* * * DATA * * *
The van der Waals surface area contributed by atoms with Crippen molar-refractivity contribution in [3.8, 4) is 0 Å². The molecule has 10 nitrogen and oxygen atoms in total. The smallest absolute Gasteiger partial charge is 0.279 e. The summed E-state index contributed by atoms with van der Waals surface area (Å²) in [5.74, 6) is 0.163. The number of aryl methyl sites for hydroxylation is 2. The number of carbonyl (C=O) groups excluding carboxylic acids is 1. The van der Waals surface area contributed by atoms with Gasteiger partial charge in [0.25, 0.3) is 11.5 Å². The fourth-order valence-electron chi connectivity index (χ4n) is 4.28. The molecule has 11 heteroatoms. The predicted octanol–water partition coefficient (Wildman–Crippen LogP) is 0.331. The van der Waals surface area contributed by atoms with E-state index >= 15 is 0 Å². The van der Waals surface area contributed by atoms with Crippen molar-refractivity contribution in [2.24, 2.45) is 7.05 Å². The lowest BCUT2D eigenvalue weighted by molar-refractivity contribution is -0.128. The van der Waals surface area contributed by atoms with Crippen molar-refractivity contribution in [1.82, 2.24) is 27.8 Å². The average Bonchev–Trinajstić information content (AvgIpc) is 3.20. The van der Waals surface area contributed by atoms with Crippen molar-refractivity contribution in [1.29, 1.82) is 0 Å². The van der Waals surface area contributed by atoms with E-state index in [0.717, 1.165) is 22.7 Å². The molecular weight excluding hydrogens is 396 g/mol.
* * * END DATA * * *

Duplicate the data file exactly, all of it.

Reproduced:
The van der Waals surface area contributed by atoms with Crippen molar-refractivity contribution in [3.8, 4) is 0 Å². The molecule has 10 nitrogen and oxygen atoms in total. The smallest absolute Gasteiger partial charge is 0.279 e. The summed E-state index contributed by atoms with van der Waals surface area (Å²) in [5.74, 6) is 0.163. The number of aryl methyl sites for hydroxylation is 2. The number of carbonyl (C=O) groups excluding carboxylic acids is 1. The van der Waals surface area contributed by atoms with Gasteiger partial charge in [0.25, 0.3) is 11.5 Å². The fourth-order valence-electron chi connectivity index (χ4n) is 4.28. The molecule has 11 heteroatoms. The predicted octanol–water partition coefficient (Wildman–Crippen LogP) is 0.331. The van der Waals surface area contributed by atoms with E-state index >= 15 is 0 Å². The van der Waals surface area contributed by atoms with Crippen molar-refractivity contribution in [2.24, 2.45) is 7.05 Å². The lowest BCUT2D eigenvalue weighted by molar-refractivity contribution is -0.128. The van der Waals surface area contributed by atoms with Crippen molar-refractivity contribution in [1.82, 2.24) is 27.8 Å². The average Bonchev–Trinajstić information content (AvgIpc) is 3.20. The van der Waals surface area contributed by atoms with Crippen molar-refractivity contribution in [1.29, 1.82) is 0 Å². The van der Waals surface area contributed by atoms with E-state index in [0.717, 1.165) is 22.7 Å². The molecular weight excluding hydrogens is 396 g/mol.